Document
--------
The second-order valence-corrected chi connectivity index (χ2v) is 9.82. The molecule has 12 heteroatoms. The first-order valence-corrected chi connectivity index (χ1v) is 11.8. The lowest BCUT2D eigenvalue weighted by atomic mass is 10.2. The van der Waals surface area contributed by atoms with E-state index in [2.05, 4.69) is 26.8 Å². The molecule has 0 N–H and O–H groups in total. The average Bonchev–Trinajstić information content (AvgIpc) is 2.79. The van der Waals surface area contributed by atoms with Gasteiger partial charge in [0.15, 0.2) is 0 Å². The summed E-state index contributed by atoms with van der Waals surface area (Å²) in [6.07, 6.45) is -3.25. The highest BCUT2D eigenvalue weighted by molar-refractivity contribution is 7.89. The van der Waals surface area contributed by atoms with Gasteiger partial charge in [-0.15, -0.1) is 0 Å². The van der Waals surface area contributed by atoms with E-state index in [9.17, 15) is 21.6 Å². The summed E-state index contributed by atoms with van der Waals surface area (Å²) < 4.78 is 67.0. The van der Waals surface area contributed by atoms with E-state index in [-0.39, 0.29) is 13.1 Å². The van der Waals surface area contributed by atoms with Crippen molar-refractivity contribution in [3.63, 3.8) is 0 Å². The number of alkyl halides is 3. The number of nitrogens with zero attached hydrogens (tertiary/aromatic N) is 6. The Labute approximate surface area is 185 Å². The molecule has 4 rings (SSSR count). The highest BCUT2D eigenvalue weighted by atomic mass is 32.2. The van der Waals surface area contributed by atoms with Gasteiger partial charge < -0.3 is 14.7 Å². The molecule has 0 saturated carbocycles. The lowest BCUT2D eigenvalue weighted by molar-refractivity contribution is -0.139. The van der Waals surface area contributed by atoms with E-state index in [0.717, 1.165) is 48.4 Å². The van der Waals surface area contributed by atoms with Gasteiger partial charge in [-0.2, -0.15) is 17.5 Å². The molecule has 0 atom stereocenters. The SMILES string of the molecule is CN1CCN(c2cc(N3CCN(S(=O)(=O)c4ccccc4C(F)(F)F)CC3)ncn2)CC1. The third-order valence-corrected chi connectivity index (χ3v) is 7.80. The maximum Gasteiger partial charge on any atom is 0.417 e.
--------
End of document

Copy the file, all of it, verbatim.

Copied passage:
The second-order valence-corrected chi connectivity index (χ2v) is 9.82. The molecule has 12 heteroatoms. The first-order valence-corrected chi connectivity index (χ1v) is 11.8. The lowest BCUT2D eigenvalue weighted by atomic mass is 10.2. The van der Waals surface area contributed by atoms with E-state index in [2.05, 4.69) is 26.8 Å². The molecule has 0 N–H and O–H groups in total. The average Bonchev–Trinajstić information content (AvgIpc) is 2.79. The van der Waals surface area contributed by atoms with Gasteiger partial charge in [0.15, 0.2) is 0 Å². The summed E-state index contributed by atoms with van der Waals surface area (Å²) in [6.07, 6.45) is -3.25. The highest BCUT2D eigenvalue weighted by molar-refractivity contribution is 7.89. The van der Waals surface area contributed by atoms with Gasteiger partial charge in [-0.15, -0.1) is 0 Å². The van der Waals surface area contributed by atoms with E-state index in [9.17, 15) is 21.6 Å². The summed E-state index contributed by atoms with van der Waals surface area (Å²) < 4.78 is 67.0. The van der Waals surface area contributed by atoms with E-state index in [-0.39, 0.29) is 13.1 Å². The van der Waals surface area contributed by atoms with Crippen molar-refractivity contribution in [3.63, 3.8) is 0 Å². The number of alkyl halides is 3. The number of nitrogens with zero attached hydrogens (tertiary/aromatic N) is 6. The Labute approximate surface area is 185 Å². The molecule has 4 rings (SSSR count). The highest BCUT2D eigenvalue weighted by atomic mass is 32.2. The van der Waals surface area contributed by atoms with Gasteiger partial charge < -0.3 is 14.7 Å². The molecule has 0 saturated carbocycles. The lowest BCUT2D eigenvalue weighted by molar-refractivity contribution is -0.139. The van der Waals surface area contributed by atoms with E-state index in [0.717, 1.165) is 48.4 Å². The van der Waals surface area contributed by atoms with Gasteiger partial charge in [-0.2, -0.15) is 17.5 Å². The molecule has 0 atom stereocenters. The SMILES string of the molecule is CN1CCN(c2cc(N3CCN(S(=O)(=O)c4ccccc4C(F)(F)F)CC3)ncn2)CC1. The third-order valence-corrected chi connectivity index (χ3v) is 7.80. The maximum Gasteiger partial charge on any atom is 0.417 e.